Little Richard, who called himself the “architect of rock ‘n’ roll”, died on Saturday at the age of 87. He was known for his flamboyance, passionate piano-playing and gospel vocals, and for breaking barriers in a still-segregated America from as early as the 1940s and ’50s. Many at the time had claimed he was a personification of the “devil’ s music”, says CNN.

Though his family did not announce the cause of death, Richard’s former agent Dick Alen told CNN that it was related to bone cancer.

Some of his most famous songs are Tutti Frutti, Long Tall Sally, Rip It Up, and Good Golly Miss Molly. He was one of the original inductees into the Rock & Roll Hall of Fame in 1986. Many other renowned artists including Prince, Elton John, Jimi Hendrix, John Lennon and Michael Jackson said they were inspired by him. “If it hadn’t have been for him, I probably wouldn’t have gone into music,” David Bowie had told Performing Songwriter magazine in 2003.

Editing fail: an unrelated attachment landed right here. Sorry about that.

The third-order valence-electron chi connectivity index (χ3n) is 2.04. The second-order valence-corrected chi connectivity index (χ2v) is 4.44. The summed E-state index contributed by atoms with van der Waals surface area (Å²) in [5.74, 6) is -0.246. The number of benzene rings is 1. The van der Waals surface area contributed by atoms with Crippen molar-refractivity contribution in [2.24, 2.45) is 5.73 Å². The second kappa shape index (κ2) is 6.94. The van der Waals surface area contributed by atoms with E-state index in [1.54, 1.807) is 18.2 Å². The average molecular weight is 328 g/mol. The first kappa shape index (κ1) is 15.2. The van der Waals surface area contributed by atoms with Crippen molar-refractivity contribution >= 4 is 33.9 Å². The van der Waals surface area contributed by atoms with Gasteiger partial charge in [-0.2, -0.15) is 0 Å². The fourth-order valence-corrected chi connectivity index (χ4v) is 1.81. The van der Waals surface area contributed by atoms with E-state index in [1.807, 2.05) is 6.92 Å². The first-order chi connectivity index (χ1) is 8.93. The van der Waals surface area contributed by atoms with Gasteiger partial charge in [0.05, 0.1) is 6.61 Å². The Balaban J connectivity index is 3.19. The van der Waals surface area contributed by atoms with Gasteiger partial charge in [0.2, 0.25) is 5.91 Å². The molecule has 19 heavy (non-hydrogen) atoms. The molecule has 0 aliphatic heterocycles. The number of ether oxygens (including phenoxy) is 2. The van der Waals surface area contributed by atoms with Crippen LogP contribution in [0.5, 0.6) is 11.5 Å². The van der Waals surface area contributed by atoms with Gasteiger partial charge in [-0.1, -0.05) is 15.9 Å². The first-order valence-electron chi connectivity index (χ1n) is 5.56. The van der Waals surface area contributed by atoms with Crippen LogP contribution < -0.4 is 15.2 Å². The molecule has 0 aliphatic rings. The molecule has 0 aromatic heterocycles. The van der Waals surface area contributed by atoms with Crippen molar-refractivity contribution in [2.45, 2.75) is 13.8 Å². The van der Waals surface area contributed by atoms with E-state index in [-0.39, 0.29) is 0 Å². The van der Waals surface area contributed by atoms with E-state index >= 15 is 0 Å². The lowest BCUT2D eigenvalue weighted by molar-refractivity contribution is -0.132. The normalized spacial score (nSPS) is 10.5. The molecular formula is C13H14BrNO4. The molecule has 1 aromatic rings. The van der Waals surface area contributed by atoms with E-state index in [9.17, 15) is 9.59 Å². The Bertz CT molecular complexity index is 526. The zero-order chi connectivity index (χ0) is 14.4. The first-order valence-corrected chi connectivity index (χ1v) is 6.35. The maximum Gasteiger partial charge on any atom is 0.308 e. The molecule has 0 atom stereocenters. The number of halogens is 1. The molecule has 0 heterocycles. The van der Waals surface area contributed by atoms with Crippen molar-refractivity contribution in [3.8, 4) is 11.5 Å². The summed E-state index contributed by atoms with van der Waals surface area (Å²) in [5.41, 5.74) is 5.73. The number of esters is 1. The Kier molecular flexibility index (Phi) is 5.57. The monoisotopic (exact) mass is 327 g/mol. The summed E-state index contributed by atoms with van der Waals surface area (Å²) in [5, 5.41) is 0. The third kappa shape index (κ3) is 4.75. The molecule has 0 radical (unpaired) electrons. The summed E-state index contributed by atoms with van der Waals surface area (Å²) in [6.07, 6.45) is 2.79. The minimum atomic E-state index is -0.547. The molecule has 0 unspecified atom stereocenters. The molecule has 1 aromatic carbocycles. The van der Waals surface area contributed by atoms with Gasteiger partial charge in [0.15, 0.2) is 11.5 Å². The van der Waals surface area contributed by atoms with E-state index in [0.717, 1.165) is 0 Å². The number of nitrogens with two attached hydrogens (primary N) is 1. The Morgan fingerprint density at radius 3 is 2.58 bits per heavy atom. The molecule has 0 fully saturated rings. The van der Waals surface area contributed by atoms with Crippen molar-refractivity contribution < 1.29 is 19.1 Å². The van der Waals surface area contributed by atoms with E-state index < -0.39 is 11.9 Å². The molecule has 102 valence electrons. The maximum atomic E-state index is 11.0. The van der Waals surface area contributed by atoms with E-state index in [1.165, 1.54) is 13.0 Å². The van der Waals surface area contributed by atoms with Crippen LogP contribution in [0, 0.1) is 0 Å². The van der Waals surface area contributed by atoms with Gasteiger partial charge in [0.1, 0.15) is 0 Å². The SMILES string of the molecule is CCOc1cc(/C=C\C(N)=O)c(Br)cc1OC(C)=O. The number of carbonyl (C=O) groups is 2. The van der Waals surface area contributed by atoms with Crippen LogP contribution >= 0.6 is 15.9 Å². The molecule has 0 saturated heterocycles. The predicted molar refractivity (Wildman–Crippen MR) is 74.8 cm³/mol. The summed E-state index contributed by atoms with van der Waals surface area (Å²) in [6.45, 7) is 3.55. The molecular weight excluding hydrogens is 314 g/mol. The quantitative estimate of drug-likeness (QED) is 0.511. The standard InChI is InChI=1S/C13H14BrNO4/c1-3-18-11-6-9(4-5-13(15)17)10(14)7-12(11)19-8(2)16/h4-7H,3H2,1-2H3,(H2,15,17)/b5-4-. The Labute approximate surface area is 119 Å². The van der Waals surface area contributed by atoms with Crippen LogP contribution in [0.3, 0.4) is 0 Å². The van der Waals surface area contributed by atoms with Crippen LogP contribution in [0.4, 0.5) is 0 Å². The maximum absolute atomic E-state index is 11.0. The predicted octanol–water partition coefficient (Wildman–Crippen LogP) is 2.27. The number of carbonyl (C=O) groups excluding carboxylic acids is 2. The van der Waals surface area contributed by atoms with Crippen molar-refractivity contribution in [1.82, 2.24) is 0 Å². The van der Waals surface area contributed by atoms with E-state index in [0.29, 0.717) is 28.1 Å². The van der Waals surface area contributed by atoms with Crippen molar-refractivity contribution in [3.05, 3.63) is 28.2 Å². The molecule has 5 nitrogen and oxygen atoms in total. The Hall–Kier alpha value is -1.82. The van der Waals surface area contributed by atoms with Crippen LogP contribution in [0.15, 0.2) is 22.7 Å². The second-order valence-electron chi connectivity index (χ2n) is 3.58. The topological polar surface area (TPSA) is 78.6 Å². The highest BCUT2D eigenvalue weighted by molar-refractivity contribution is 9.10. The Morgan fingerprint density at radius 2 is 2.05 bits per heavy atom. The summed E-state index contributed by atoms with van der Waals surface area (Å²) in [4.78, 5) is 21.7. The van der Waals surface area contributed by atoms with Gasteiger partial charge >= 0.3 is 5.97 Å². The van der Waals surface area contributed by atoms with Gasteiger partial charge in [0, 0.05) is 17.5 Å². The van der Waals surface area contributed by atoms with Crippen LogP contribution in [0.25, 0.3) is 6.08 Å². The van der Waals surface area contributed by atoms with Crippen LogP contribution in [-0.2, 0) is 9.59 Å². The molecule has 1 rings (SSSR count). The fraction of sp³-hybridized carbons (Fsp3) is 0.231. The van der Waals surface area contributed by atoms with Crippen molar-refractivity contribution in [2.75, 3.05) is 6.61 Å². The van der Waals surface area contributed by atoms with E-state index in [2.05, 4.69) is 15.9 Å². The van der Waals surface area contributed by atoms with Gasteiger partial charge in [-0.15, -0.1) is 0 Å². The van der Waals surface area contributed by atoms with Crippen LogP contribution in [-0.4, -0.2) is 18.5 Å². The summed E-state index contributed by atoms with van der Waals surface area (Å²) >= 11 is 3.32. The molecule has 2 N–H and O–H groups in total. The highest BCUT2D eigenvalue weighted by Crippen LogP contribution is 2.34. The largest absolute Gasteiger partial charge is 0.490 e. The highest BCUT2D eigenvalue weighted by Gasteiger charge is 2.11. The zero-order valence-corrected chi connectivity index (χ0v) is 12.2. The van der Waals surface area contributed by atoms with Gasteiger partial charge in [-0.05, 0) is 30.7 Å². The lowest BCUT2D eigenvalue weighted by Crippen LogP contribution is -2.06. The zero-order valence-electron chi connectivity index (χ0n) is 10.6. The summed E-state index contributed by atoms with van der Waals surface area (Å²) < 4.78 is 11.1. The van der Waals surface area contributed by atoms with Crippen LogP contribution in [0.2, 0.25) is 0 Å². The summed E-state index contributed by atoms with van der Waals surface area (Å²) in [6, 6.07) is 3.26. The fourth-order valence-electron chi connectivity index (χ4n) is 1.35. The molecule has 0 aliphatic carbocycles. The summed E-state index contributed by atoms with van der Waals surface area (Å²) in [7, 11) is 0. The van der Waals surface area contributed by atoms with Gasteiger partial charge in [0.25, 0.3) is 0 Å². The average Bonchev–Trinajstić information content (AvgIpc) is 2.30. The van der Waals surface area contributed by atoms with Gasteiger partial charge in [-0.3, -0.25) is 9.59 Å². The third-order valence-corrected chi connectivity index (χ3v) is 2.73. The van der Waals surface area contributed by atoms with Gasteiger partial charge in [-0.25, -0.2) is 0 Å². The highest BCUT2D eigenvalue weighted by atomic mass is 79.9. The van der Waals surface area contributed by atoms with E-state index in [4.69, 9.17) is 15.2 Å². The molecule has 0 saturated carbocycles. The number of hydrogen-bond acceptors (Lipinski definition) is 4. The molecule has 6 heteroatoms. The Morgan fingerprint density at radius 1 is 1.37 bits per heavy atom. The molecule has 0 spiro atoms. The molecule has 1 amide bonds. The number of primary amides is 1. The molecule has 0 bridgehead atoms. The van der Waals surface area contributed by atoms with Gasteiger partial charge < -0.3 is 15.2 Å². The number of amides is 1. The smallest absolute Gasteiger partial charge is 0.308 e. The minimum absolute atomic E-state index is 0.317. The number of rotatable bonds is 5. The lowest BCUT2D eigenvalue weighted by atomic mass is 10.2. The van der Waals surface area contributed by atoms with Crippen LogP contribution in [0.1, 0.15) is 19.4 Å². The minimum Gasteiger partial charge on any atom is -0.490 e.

“He had done more to break down racial and sexual barriers than almost any artist in the 20th century, and his greatest recordings are imperishable,” musician and writer Bob Stanley notes in The Guardian. “We were lucky to have him, and he knew it. He was the beautiful Little Richard from Macon, Georgia, an ultra-sexual force of anti-nature, the king of rock’n’roll.”

After his death, dozens of artists paid their tributes to Little Richard, whose birth name was Richard Wayne Penniman.